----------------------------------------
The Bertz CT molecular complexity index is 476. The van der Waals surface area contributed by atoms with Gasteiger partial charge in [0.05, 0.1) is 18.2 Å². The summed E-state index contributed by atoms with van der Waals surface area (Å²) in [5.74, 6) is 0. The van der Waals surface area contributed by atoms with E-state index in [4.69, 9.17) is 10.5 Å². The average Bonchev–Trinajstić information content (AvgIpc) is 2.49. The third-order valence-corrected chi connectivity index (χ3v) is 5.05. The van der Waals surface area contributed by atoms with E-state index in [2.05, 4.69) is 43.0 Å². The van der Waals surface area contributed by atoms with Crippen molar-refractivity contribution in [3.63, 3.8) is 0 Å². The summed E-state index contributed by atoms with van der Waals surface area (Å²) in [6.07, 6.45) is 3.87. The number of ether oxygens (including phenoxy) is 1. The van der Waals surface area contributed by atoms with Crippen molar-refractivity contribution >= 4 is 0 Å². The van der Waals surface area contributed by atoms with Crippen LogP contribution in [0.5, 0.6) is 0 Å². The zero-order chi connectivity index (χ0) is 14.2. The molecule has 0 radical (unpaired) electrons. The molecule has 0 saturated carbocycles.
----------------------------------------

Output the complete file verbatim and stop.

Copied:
The Bertz CT molecular complexity index is 476. The van der Waals surface area contributed by atoms with Gasteiger partial charge in [0.05, 0.1) is 18.2 Å². The summed E-state index contributed by atoms with van der Waals surface area (Å²) in [5.74, 6) is 0. The van der Waals surface area contributed by atoms with E-state index in [4.69, 9.17) is 10.5 Å². The average Bonchev–Trinajstić information content (AvgIpc) is 2.49. The third-order valence-corrected chi connectivity index (χ3v) is 5.05. The van der Waals surface area contributed by atoms with E-state index in [2.05, 4.69) is 43.0 Å². The van der Waals surface area contributed by atoms with Crippen molar-refractivity contribution in [3.63, 3.8) is 0 Å². The summed E-state index contributed by atoms with van der Waals surface area (Å²) in [6.07, 6.45) is 3.87. The number of ether oxygens (including phenoxy) is 1. The van der Waals surface area contributed by atoms with Crippen molar-refractivity contribution >= 4 is 0 Å². The van der Waals surface area contributed by atoms with Crippen LogP contribution in [0.5, 0.6) is 0 Å². The zero-order chi connectivity index (χ0) is 14.2. The molecule has 0 radical (unpaired) electrons. The molecule has 0 saturated carbocycles.